Blockbuster buyouts of ports and electricity networks are poised to drive Australia M&As in 2016 from four-year highs of $146 billion hit last year, as wealthy global investors seek steady yields amid shaky commodity and share markets.
Investment bankers predict that offerings of well-tested government assets and cheap money will lure conservative-minded long-term investors into deals, even as a sputtering Chinese economy hits demand for Australia's natural resources.
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Pension funds such as the Canadian Pension Plan Investment Board and sovereign wealth funds such as China Investment Corp, the Abu Dhabi Investment Authority and the Kuwait Investment Authority have already invested in Australian assets and could be prominent players in the new government sales.
"There's a massive amount of money looking for yield," said Geoff Rasmussen, managing director of Azure Capital, which helped telecom iiNet sell for $1.2 billion in 2015 and earned the 10th highest mergers and acquisitions (M&A) advisory fees for the year, Thomson Reuters data shows.
"Bank deposits and fixed income opportunities are so low-margin that people have turned to infrastructure as an alternative."
Australia's biggest deal of 2015 - and its biggest non-IPO privatization ever - was a $7.4 billion electricity network sold by New South Wales state to a consortium two-thirds owned by Middle East sovereign funds and a Canadian pension fund.
But that is likely to be eclipsed early in 2016 by a second electricity network being sold by the same state. This second asset was worth 20 percent more than the first asset, according to a February 2015 sale briefing document seen by Reuters.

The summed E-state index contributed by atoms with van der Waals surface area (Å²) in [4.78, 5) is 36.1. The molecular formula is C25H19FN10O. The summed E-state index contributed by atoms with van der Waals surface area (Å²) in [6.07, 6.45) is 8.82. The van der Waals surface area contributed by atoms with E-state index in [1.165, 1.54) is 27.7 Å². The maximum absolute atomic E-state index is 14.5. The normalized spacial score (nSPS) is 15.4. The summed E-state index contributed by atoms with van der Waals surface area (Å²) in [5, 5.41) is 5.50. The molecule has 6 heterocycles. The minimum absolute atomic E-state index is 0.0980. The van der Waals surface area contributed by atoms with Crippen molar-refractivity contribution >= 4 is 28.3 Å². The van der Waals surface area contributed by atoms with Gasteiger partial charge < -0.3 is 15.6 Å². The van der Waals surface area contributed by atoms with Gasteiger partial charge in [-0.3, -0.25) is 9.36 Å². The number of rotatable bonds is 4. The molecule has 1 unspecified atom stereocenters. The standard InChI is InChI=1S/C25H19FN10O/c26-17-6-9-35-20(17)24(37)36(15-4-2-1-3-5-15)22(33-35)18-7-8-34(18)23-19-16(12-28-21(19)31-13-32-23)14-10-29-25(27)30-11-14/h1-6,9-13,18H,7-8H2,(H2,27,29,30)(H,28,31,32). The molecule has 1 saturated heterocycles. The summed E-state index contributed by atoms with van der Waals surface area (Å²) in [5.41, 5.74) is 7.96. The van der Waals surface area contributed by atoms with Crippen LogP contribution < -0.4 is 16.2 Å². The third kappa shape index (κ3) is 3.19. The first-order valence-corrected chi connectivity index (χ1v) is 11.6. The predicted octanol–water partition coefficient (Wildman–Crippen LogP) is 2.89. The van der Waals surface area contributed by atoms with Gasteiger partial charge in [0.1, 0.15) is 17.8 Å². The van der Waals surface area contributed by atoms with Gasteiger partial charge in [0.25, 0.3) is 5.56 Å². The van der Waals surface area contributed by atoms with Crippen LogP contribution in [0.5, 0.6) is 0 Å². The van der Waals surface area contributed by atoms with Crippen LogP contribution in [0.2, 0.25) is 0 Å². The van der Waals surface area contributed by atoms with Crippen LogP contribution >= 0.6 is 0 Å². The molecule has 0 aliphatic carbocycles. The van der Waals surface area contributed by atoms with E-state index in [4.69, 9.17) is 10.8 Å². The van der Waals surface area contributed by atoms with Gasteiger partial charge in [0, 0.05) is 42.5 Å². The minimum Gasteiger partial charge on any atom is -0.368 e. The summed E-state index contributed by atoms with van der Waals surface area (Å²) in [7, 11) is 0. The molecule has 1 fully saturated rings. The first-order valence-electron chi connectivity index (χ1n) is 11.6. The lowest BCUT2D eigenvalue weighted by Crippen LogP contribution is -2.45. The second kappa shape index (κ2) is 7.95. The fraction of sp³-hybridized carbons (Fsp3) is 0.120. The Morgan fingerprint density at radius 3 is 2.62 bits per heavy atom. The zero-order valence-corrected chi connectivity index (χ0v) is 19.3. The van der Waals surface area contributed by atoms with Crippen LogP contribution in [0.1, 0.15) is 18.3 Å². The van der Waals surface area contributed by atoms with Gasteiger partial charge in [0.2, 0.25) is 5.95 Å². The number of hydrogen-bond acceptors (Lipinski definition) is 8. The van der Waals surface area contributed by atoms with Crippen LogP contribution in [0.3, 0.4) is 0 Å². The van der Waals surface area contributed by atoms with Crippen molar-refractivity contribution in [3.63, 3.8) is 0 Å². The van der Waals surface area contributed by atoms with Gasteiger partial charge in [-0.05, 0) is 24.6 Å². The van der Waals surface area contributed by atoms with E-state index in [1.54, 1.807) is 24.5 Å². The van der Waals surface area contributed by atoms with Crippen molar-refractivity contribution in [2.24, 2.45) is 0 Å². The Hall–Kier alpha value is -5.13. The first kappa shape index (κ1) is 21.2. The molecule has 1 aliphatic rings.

The New South Wales government and the pension and sovereign funds did not immediately respond to emailed requests for comment.
Neighboring Victoria and Western Australia states are selling some of the country's busiest ports, while the federal government is expected to raise up to $4 billion for the securities regulator's corporate registry business.
Last year also was a record year for inbound deals for Australia, as North American investors, in particular, raised their exposure.
Nick Sims, local head of M&A at Goldman Sachs, which placed third for advisory fees in 2015, said in an email that buyouts originating from North America accounted for 21 percent of inbound activity in 2015 compared to 8 percent the previous year. Australian businesses offered a "pathway to Asia," Sims said.
Companies which have relied on outsourcing by the mining industry are, meanwhile, expected to explore takeover prospects as a way to cut overheads, plug revenue gaps and improve their survival chances as a two-decade minerals boom grinds to a halt.
Already some companies with mining industry exposure are targets: rail freight giant Asciano is the object of a $6.5 billion takeover battle between Canada's Brookfield Asset Management and local port operator Qube Holdings .
Former mining services firm Broadspectrum is fending off a cut-price offer from Spain's Ferrovial as it shifts its focus to government contracts.
"We'll likely see more activity across the resources space but it will be more restructuring in nature than strategic M&A," said Aidan Allen, head of investment banking at Citi, which ranked fourth for advisory fees in 2015 and is advising Brookfield's Asciano offer.
(Reporting by Byron Kaye; Editing by Muralikumar Anantharaman)